Structural Silicone Glazing is used to create large frameless glass walls or façade designs. Many of IQ’s highly bespoke projects involve designing oversized structural glass elevations and using industrial strength silicone to create slim joints between each glass unit. This article discusses the different kinds of structural silicone glazing options out there, including what to look out for when specifying SSG on your project.
What is structural silicone?
Structural silicone glazing is often used as a modern alternative to curtain walling, as it allows for extremely minimal designs with a frameless look. It enables architects to design structural glass facades in any number of shapes and sizes without needing to include bulky frames and joints that detract from the minimal aesthetic.
Silicone sealants fulfil several functions; they act both as a weather seal and as a structural bonding element. This means that glazing beads or other protective and supporting elements do not need to be used.
Glazing installations using structural silicone joints
Structural silicone can be used to create any number of frameless structural glass installations. These include:
- Fixed glass walls
- Long strip rooflights
- Large glass roofs
- Glass to glass corners
- Connections between glass walls and roofs
Silicone is also used as a sealant for glass-to-glass joints in fire-rated glazing installations. A thermoplastic spacer is specified for these installations, with a 6-8mm silicone joint.
Frameless glass beams, fins or steel support sections may also be required in certain instances. Glass roofs that exceed a span of 1.2m and glass walls over 3m tall will require additional support.
What is the best kind of SSG?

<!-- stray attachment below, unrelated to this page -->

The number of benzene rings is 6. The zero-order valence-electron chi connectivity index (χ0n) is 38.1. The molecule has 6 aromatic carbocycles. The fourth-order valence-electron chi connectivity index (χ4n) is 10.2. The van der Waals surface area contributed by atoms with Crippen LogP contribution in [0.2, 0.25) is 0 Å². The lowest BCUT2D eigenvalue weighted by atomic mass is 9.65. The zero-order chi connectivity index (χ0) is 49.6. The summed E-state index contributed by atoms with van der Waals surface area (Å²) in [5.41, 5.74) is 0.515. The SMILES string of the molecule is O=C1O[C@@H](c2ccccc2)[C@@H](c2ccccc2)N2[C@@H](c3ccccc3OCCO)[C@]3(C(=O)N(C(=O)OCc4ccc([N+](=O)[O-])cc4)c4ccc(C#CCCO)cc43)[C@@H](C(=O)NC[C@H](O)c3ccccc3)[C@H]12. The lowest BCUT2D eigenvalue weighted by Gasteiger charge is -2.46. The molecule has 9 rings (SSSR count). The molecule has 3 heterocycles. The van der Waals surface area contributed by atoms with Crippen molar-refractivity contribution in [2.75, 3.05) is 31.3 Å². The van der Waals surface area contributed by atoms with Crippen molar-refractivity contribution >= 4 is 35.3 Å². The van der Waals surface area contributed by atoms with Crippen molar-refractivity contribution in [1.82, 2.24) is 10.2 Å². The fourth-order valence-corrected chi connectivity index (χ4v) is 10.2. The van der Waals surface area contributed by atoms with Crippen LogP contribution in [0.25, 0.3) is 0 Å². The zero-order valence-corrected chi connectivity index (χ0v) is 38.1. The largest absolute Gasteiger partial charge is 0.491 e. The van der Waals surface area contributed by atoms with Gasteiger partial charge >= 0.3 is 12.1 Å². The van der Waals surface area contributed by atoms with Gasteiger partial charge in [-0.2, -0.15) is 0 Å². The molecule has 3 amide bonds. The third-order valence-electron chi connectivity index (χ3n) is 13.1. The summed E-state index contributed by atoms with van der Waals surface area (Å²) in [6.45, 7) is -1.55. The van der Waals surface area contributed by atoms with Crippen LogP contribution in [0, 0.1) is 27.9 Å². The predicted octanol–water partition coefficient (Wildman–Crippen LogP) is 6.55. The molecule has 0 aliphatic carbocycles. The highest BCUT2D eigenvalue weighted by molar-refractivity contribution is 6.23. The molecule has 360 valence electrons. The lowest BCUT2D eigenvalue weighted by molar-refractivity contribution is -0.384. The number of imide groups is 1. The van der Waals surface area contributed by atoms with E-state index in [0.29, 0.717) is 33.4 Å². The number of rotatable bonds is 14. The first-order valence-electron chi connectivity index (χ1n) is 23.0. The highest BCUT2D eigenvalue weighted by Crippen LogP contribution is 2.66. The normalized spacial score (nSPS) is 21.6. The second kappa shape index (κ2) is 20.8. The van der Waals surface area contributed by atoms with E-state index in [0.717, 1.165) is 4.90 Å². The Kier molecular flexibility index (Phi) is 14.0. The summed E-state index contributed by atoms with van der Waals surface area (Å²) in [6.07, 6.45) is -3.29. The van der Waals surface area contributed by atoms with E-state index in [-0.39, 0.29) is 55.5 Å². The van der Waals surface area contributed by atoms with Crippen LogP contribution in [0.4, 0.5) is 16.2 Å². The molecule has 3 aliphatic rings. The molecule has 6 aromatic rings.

There are a range of different brands of structural silicone on the market. IQ uses black Dow Corning high modulus silicone as standard on all of our structural glass applications.
This industrial strength structural silicone is the highest quality version on the market. It comes with a 25 year guarantee, provided by Dow Corning and cures to create a durable, fully waterproof seal.
Opting for high quality silicone also ensures a high thermal resistance and air tightness, key factors in minimising heat loss in any glazing installation.
It is worth checking the life expectancy and performance of the chosen silicone brand when receiving a quote from a glazier, as this can vary from as little as 5 years.
Minimal silicone joints
IQ use black structural silicone as standard in our glazing applications. Using black structural silicone matches the black finish of the spacer bars and other glass fixings. This ensures a neat, tidy joint with concealed fixing details.
This can, however, be customised for projects that would like the silicone joints to match other glazed elements that might be powder coated in another colour. For the Story of Gardening project, light grey silicone was specified to match the silver stainless steel frames of the oversized glazed elevations.
Silicone drying time
Once structural silicone is applied to a structural glazing installation, it needs to cure.
During curing, the chemical structure of the silicone changes in response to exposure to oxygen. This process forms a rubber compound which acts as a strong weathertight seal between the two glass units.
The curing time for the silicone used by IQ is 3mm per day, assuming fair weather conditions. This normally comes out at approximately 1-2 weeks.
You may also hear the term drying time being used – this refers to the initial evaporation of moisture, which leaves the silicone dry to the touch, rather than the longer curing process.